In August 1945, one day after Japanese Emperor Hirohito announced surrender, Giap sent a message to President John Nance Garner. He asked the United States to make Vietnam an American protectorate, like the Philippines. The next day, GIap and the Viet Minh took control of Hanoi from the Japanese. Ho marched into Hanoi with Operation Deer Team personnel where Ho broadcast a message to OSS headquarters, speaking English: "National Liberation Committee on VML begs U.S. authorities to inform United Nations the following. We were fighting Japs on the side of the Allies. Now Japs surrendered. We beg the Allies to realize their solemn promise that all nationalities will be given democracy and independence. If the Allies forget their solemn promise and don't give Indochina full independence, we will keep fighting until we get it".
On September 2, 1945 a band marched through Hanoi playing the Star Spangled Banner while OSS officer Colonel Archimedes Patti and Vo Nguyen Giap stood side by side, arms held in salute. The two men are shown in this stance in a photograph in Smith's book on the OSS. Giap declared that day Vietnam Independence Day, and he began his liberation speech with the words, "All men are created equal".
The US President could not agree more and signed up to the idea of a protectorate. It was a done deal, because Garner's vision of America was a beacon of liberty to whom the post-war nations would rally.
In 1963, on this day US President John F. Kennedy signed Executive Order No. 11110 in the Oval Office. Accordingly the force of law was given to the planned withdrawal of all American personnel absolutely no later than the end of 1965. Because just four months after a Vietnamese Buddhist by the name of Thich Quang Duc set himself on fire in a Saigon street (pictured), the security situation in the country was rapidly deteriorating.
Bear any burden, pay any priceIn so doing, the Kennedy brothers were backtracking big-time on a key inauguration pledge to "Let every nation know, whether it wishes us well or ill, that we shall pay any price, bear any burden, meet any hardship, support any friend, oppose any foe, in order to assure the survival and the success of liberty. This much we pledge - and more".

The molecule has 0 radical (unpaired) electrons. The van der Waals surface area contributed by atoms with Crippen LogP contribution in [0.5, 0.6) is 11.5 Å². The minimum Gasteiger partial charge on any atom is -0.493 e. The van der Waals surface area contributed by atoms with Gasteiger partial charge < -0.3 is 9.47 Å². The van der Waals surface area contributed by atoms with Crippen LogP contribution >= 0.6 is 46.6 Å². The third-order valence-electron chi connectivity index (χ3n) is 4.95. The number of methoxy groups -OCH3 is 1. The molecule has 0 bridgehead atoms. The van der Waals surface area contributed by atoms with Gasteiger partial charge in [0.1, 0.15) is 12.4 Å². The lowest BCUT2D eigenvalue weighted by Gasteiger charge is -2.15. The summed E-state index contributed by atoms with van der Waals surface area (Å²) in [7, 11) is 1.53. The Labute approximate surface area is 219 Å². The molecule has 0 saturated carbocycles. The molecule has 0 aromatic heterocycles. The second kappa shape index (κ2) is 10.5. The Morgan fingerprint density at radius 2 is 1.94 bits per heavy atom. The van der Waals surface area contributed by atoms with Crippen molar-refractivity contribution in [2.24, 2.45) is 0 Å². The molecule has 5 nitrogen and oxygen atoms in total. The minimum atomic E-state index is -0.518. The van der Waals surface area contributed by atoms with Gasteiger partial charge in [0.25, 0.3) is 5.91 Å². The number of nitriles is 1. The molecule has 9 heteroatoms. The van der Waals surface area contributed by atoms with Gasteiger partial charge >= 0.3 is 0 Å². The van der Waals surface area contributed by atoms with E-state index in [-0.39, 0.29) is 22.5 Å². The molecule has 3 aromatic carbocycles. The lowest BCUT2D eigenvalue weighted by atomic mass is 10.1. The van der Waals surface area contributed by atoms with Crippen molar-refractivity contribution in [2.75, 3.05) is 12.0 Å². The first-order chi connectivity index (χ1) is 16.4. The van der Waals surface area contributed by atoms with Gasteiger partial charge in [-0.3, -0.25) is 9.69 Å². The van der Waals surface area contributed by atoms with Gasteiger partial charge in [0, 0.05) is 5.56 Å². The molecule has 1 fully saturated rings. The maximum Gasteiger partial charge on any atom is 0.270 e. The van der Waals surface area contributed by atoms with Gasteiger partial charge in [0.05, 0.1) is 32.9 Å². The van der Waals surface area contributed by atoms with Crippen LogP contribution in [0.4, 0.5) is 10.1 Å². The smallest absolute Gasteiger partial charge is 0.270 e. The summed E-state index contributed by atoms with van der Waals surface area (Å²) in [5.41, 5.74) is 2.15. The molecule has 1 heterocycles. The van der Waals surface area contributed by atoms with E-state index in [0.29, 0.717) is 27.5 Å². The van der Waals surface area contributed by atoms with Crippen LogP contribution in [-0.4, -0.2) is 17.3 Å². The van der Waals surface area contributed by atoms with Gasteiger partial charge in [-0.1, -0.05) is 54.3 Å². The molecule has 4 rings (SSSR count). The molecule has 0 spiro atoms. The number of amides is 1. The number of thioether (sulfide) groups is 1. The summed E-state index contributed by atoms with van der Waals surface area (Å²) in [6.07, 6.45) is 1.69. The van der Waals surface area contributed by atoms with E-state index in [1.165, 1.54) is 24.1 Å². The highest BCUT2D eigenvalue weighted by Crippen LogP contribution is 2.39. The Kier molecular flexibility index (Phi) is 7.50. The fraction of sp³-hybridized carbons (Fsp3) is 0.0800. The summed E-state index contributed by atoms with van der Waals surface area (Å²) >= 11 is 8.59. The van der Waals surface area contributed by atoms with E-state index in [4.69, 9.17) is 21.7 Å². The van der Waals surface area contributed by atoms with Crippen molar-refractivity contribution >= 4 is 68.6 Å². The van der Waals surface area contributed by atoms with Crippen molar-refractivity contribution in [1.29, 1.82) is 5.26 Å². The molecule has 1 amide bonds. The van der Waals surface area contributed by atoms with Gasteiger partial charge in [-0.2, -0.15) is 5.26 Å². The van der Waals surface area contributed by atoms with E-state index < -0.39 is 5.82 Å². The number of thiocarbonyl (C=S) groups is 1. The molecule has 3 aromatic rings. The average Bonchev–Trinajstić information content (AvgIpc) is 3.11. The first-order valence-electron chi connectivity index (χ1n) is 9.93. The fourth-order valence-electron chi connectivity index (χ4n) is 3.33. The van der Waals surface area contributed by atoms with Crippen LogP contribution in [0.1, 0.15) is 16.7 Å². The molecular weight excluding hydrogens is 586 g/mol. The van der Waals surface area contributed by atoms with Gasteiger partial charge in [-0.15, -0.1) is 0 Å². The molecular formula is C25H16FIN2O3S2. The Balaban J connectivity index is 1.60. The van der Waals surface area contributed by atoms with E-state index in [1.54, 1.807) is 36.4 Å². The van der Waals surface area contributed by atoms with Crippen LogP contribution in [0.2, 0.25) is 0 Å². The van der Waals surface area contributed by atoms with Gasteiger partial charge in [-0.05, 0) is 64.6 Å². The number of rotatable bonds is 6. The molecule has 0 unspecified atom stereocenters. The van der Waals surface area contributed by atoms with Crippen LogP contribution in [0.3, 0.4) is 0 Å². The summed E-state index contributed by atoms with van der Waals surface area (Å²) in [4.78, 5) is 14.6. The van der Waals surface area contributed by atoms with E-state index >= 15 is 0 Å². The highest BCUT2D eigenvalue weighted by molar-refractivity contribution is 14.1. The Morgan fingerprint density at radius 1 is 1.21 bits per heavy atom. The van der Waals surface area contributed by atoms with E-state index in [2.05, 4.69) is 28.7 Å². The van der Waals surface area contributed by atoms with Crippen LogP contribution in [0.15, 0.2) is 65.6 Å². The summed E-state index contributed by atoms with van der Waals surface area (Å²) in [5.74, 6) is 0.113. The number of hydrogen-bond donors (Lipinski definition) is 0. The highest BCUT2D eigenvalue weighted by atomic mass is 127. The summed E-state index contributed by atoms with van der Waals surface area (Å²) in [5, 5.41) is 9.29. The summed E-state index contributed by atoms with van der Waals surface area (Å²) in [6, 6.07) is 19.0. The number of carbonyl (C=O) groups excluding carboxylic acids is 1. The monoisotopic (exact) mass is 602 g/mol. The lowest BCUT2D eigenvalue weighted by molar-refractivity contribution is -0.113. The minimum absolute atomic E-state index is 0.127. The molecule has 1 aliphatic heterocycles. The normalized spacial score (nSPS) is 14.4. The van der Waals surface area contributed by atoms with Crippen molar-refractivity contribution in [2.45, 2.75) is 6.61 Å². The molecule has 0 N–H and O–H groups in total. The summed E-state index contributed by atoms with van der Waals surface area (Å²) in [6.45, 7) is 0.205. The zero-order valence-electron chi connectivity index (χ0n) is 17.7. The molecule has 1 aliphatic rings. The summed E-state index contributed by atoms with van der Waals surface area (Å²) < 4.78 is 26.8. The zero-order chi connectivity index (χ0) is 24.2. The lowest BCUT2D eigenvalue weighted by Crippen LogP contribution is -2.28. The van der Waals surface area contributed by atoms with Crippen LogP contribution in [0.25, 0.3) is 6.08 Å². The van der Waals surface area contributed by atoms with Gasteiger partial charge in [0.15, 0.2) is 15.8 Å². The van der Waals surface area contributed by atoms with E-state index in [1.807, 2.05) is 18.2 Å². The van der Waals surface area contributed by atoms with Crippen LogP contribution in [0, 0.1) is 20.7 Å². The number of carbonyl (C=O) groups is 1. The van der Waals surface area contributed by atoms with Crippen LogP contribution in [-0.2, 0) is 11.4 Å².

Yet two other Catholic brothers had even more reason to regret listening to those warm words, the Vietnamese Dictator Ngo Dinh Diem and his younger brother Ngo Dinh Nhu. Because on the celebration of Buddha's 2,527 birthday on May 8th, the Diem Regime had ordered the Catholic deputy in Hue to prevent the Buddhists from flying their own flag. A wave of religious fervour swept the county. And just about the last thing South Vietnam needed right now was a religious feud, and so a group of generals led by Doung Van Minh and Tran Van Don acting unilaterally without US approval overthrew the Diem regime and executed the brothers and their sister-in-law, the anti-Buddhist "dragon lady" Madame Nhu. The US-financed Nationalist Chinese Armies who had sustained Diem in power since 1962 also evacuated the country. Those departing soldiers had been resettled by the French in 1950 in what was then Chochin China and expanded over time by local recruitment.
Commander R. Sargent Shriver was the last American out of Saigon. He told Embassy staff that it was a matter of deep regret that the Peace Corps had been unable to complete their mission in Vietnam.
In 1945, on this day low flying American and British bombers released thousands of white doves over the City of Tokyo.
Peace breaks outAfter several days of behind-the-scenes negotiations the Gozenkaigi (Japanese leadership) decided, in principle, to accept generous proposals for conditional surrender. John Nance Garner had only recently entered the White House following the sudden demise of Franklin Delano Roosevelt. The new President was the son of a former Confederate cavalry trooper, famously described by the British journalist Alistair Cooke as "the last public man linking America of the Civil War and America of the Nuclear Age". Garner had the gift of perspective resulting from a genuine insight into long-term history. Japan was ready to surrender, and there was absolutely no need to be a damn-fool and usher in apocalyptic weapons to bring the war to a speedy conclusion; best to set up a beacon of liberty to whom the post-war nations would rally.
© Today in Alternate History, 2013-. All characters appearing in this work are fictitious. Any resemblance to real persons, living or dead, is purely coincidental.